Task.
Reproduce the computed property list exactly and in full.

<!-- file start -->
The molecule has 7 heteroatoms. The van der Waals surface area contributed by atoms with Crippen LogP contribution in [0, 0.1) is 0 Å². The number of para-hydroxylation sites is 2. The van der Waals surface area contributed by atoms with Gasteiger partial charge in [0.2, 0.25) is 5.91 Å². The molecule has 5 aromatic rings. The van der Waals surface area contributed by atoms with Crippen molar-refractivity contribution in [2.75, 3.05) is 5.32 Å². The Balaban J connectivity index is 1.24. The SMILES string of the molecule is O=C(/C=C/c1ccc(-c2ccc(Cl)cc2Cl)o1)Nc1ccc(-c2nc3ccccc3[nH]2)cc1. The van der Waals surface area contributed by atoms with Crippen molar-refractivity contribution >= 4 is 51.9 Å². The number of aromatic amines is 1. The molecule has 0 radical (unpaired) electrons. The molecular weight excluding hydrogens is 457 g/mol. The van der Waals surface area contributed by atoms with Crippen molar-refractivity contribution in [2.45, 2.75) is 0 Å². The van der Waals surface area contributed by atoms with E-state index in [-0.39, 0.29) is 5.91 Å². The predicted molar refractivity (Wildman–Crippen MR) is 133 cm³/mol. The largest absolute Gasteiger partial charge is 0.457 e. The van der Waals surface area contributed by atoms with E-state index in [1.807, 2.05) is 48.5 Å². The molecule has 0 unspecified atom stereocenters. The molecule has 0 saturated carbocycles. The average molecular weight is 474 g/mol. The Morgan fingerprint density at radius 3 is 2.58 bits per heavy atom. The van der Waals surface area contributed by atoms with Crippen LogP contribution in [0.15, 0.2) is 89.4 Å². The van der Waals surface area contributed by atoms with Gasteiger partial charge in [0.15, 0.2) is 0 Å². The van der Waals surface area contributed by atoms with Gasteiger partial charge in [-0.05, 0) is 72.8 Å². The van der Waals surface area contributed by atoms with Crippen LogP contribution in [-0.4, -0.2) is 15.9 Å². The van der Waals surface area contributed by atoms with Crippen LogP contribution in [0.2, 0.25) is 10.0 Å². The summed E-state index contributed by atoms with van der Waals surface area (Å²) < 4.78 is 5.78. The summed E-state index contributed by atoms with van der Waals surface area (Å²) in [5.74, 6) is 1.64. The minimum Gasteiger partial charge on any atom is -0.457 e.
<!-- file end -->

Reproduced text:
The molecule has 7 heteroatoms. The van der Waals surface area contributed by atoms with Crippen LogP contribution in [0, 0.1) is 0 Å². The number of para-hydroxylation sites is 2. The van der Waals surface area contributed by atoms with Gasteiger partial charge in [0.2, 0.25) is 5.91 Å². The molecule has 5 aromatic rings. The van der Waals surface area contributed by atoms with Crippen molar-refractivity contribution in [2.75, 3.05) is 5.32 Å². The Balaban J connectivity index is 1.24. The SMILES string of the molecule is O=C(/C=C/c1ccc(-c2ccc(Cl)cc2Cl)o1)Nc1ccc(-c2nc3ccccc3[nH]2)cc1. The van der Waals surface area contributed by atoms with Crippen molar-refractivity contribution >= 4 is 51.9 Å². The number of aromatic amines is 1. The molecule has 0 radical (unpaired) electrons. The molecular weight excluding hydrogens is 457 g/mol. The van der Waals surface area contributed by atoms with Crippen molar-refractivity contribution in [2.45, 2.75) is 0 Å². The van der Waals surface area contributed by atoms with E-state index in [-0.39, 0.29) is 5.91 Å². The predicted molar refractivity (Wildman–Crippen MR) is 133 cm³/mol. The largest absolute Gasteiger partial charge is 0.457 e. The van der Waals surface area contributed by atoms with E-state index in [1.807, 2.05) is 48.5 Å². The molecule has 0 unspecified atom stereocenters. The molecule has 0 saturated carbocycles. The average molecular weight is 474 g/mol. The Morgan fingerprint density at radius 3 is 2.58 bits per heavy atom. The van der Waals surface area contributed by atoms with Crippen LogP contribution in [0.15, 0.2) is 89.4 Å². The van der Waals surface area contributed by atoms with Gasteiger partial charge in [0.15, 0.2) is 0 Å². The van der Waals surface area contributed by atoms with Gasteiger partial charge in [-0.05, 0) is 72.8 Å². The van der Waals surface area contributed by atoms with Crippen LogP contribution in [-0.4, -0.2) is 15.9 Å². The van der Waals surface area contributed by atoms with Crippen LogP contribution in [0.2, 0.25) is 10.0 Å². The summed E-state index contributed by atoms with van der Waals surface area (Å²) < 4.78 is 5.78. The summed E-state index contributed by atoms with van der Waals surface area (Å²) in [5.74, 6) is 1.64. The minimum Gasteiger partial charge on any atom is -0.457 e.